KABC gives up
To say that KABC (790 AM) is a failure would be an understatement. The once-proud station that actually brought full-time talk radio to Los Angeles has been irrelevant for years due primarily to horrendously bad management and inept ownership. It has been years since the station earned what might be considered decent ratings — the November ratings came in at 38th place with a rating of 0.6 of the overall share of the audience aged 6 and over; as recently as July the rating was a measly 0.3.
In comparison, KFI (640 AM) was 8th overall in November with a 3.3 share … and it’s been so long I cannot even remember when KABC was above a 1.0. There are no English-language talk stations rated lower.
So it didn’t come as a surprise that changes would be made to the lineup. What was a surprise is what was ultimately done. Essentially management threw in the towel by dumping all local shows sans John Phillips, and adding more syndication.
Starting January 1st, the syndicated Armstrong and Getty will air 6 to 10 a.m. Washington-based Larry O’Connor will come on from 10 a.m. to 12 noon. Phillips takes over noon to 3 p.m., followed by the syndicated Ben Shapiro at 3:00 and the horrendously bad syndicated Michael Savage at 6:00. Weekends will continue to be paid informercials and worse.
Gone are Dr. Drew Pinsky, Leann Tweedier, Peter Tilden, and Jillian Barberie. Weekends lose “Motorman” Leon Kaplan. Looking at the lineup, it appears the only show worth tuning in is John Phillips.
General Manager Drew Hayes said through a press release, “KABC has a proud history as one of the first ‘all-talk’ radio stations in the United States. With these great additions to our lineup, KABC will offer our audiences even more of the content that they love, featuring outstanding local and nationally recognized talent.”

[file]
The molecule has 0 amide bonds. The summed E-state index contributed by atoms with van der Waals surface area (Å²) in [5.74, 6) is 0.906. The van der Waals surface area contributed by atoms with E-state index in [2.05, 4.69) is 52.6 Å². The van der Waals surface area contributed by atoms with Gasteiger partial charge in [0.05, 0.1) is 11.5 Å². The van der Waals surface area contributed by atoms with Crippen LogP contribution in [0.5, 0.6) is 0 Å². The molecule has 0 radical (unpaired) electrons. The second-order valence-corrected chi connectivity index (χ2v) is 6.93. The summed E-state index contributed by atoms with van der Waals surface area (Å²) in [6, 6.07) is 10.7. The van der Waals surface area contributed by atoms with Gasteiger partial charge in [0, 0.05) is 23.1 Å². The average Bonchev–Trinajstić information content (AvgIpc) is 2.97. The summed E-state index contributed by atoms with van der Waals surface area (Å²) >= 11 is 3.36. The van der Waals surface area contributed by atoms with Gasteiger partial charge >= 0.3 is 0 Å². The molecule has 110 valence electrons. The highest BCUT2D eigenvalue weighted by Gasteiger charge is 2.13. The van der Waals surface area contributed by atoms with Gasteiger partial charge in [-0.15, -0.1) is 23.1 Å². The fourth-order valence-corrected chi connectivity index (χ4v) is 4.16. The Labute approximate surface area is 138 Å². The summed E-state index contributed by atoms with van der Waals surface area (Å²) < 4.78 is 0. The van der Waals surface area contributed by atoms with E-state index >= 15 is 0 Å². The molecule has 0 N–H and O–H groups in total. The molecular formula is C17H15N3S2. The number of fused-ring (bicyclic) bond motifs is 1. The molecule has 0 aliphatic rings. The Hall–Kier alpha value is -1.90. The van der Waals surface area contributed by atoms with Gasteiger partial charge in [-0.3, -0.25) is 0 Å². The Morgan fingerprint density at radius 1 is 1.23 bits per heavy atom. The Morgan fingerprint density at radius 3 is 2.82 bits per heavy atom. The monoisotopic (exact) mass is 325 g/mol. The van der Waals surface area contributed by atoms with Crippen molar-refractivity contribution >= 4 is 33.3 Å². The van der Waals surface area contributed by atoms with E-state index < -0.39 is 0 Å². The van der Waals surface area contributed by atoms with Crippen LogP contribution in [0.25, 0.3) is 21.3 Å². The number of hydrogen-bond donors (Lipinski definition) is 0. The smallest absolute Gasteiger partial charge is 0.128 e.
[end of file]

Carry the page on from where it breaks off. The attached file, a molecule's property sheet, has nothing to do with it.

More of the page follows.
Sure. We believe you, Drew. Absolutely.
Now don’t get me wrong … it’s not like the old lineup was setting the world on fire. It’s been decades since KABC had a format that anyone really cared about, and about that long since the station even tried to promote itself in any meaningful way. But to go with (almost) all syndication shows just how bad things have gotten at the station and with owner Cumulus Media. It is obvious that management is just cutting costs and buying time until they can find someone to take the station off their hands.
Perhaps this has to happen. With rare exception, talk radio — and especially political talk radio — is dead. Cumulus is in the unfortunate position of having no one who can successfully program any format, let alone a dead format on a dying band. Of course it is the dead formats that make AM a dying band in the first place, which means that new ownership, when it comes along, might just make the right decision and start playing music again. Doubtful, but maybe.
Wouldn’t that be nice – having something you actually want to hear on AM? In the meantime, if you happen to have a little extra money sitting around and want to buy a radio station …
Now There are Three
As expected, Go-Country (105.1 FM) is now playing all holiday music, making the switch soon after Thanksgiving Day. If you still need your country music fix the station is still playing that as well, but you need a digital HD Radio tuner to hear it – country can be found at 105.1 HD3.
And Sunday night I noticed that Orange County’s KFSH (The Fish, 95.9 FM) was playing a nice selection of Christmas music as well. A bit different than both Go Country and KOST (103.5 FM), which was the first station in town to start playing the seasonal sounds in early November.
Other stations have added songs to the regular playlist but don’t play holiday music exclusively. Such stations include KTWV (The Wave, 94.7 FM) and KRTH (101.1 FM). I may be wrong, but I thought I even heard one on KQIE (Old School 104.7 FM) out of the Inland Empire.